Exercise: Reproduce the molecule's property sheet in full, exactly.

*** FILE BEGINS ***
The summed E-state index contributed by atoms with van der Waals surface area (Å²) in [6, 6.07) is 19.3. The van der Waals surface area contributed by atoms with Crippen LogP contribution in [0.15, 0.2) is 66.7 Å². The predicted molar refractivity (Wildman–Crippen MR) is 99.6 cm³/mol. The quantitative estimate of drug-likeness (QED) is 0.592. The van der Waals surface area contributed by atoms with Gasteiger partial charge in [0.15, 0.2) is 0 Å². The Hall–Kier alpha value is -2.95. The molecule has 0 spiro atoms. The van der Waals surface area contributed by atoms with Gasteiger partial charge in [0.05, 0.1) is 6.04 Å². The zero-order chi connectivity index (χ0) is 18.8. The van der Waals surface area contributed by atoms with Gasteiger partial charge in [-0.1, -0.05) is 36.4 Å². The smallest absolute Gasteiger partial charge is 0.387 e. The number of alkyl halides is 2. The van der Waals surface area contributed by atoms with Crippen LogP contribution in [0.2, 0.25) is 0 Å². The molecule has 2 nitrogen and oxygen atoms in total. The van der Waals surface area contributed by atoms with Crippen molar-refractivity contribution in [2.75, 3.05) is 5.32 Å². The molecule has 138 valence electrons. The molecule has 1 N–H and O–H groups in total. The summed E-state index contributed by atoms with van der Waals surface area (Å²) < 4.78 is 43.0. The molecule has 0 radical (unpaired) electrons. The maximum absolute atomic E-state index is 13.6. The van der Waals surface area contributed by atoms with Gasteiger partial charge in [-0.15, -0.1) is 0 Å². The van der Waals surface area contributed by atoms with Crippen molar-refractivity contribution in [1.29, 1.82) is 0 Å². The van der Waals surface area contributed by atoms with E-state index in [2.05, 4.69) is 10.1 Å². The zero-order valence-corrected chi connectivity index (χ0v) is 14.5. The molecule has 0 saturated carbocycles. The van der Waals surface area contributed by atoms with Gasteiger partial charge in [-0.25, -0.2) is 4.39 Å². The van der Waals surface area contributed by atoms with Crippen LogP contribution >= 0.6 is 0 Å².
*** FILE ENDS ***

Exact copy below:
The summed E-state index contributed by atoms with van der Waals surface area (Å²) in [6, 6.07) is 19.3. The van der Waals surface area contributed by atoms with Crippen LogP contribution in [0.15, 0.2) is 66.7 Å². The predicted molar refractivity (Wildman–Crippen MR) is 99.6 cm³/mol. The quantitative estimate of drug-likeness (QED) is 0.592. The van der Waals surface area contributed by atoms with Gasteiger partial charge in [0.15, 0.2) is 0 Å². The Hall–Kier alpha value is -2.95. The molecule has 0 spiro atoms. The van der Waals surface area contributed by atoms with Gasteiger partial charge in [0.05, 0.1) is 6.04 Å². The zero-order chi connectivity index (χ0) is 18.8. The van der Waals surface area contributed by atoms with Gasteiger partial charge in [-0.1, -0.05) is 36.4 Å². The smallest absolute Gasteiger partial charge is 0.387 e. The number of alkyl halides is 2. The van der Waals surface area contributed by atoms with Crippen LogP contribution in [0.2, 0.25) is 0 Å². The molecule has 2 nitrogen and oxygen atoms in total. The van der Waals surface area contributed by atoms with Crippen molar-refractivity contribution in [2.75, 3.05) is 5.32 Å². The molecule has 138 valence electrons. The molecule has 1 N–H and O–H groups in total. The summed E-state index contributed by atoms with van der Waals surface area (Å²) < 4.78 is 43.0. The molecule has 0 radical (unpaired) electrons. The maximum absolute atomic E-state index is 13.6. The van der Waals surface area contributed by atoms with Gasteiger partial charge in [-0.15, -0.1) is 0 Å². The van der Waals surface area contributed by atoms with Crippen molar-refractivity contribution in [1.29, 1.82) is 0 Å². The van der Waals surface area contributed by atoms with E-state index in [2.05, 4.69) is 10.1 Å². The zero-order valence-corrected chi connectivity index (χ0v) is 14.5. The molecule has 0 saturated carbocycles. The van der Waals surface area contributed by atoms with Gasteiger partial charge in [-0.25, -0.2) is 4.39 Å². The van der Waals surface area contributed by atoms with Crippen LogP contribution >= 0.6 is 0 Å².